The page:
Alina and Art return to our snoozing volcano, and witness her waking for a moment – but only to cough out a healthy mix of CO2, SO2 and fluoric acid.
The crater at Fagradalsfjall is empty and dry, with all of the lava solidified; now we just wait for the volcano to rise again from her slumber. When she is active, lava flows into Meradalir at an average rate of 7.5 cubic metres per second. The flow rate has decreased dramatically since the volcano’s “fire geyser” period back in April and May, and experts say that a new lava flow model is now in operation.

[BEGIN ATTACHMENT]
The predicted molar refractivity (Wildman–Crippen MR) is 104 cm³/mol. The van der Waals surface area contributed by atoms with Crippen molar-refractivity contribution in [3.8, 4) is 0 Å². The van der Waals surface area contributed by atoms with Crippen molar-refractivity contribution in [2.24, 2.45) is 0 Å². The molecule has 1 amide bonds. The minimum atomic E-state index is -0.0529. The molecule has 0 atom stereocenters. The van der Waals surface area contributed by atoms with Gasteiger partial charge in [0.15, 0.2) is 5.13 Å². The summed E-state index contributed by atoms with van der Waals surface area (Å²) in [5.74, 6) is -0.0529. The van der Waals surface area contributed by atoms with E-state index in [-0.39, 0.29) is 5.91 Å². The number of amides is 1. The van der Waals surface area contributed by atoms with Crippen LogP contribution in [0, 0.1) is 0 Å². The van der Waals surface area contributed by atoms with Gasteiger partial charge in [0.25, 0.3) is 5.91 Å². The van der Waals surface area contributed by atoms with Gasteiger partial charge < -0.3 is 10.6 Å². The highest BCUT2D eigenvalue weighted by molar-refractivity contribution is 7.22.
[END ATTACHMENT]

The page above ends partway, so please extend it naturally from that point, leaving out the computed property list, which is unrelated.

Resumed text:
This volcano is not the only one to cause trouble in Iceland at the moment. Earthquakes and seismic activity have also been detected around Katla, located under Myrdalsjökull, and troublemaker Grímsvötn is long overdue an eruption. Thrilling volcanic times still lie ahead…
New walking tours of Reykjavík are scheduled in August with Valur and Bjartmar Alexandersson, (co-presenter of The Icelandic Perspective), as your guides. If you want to meet the guys – and Pollý – click this link.
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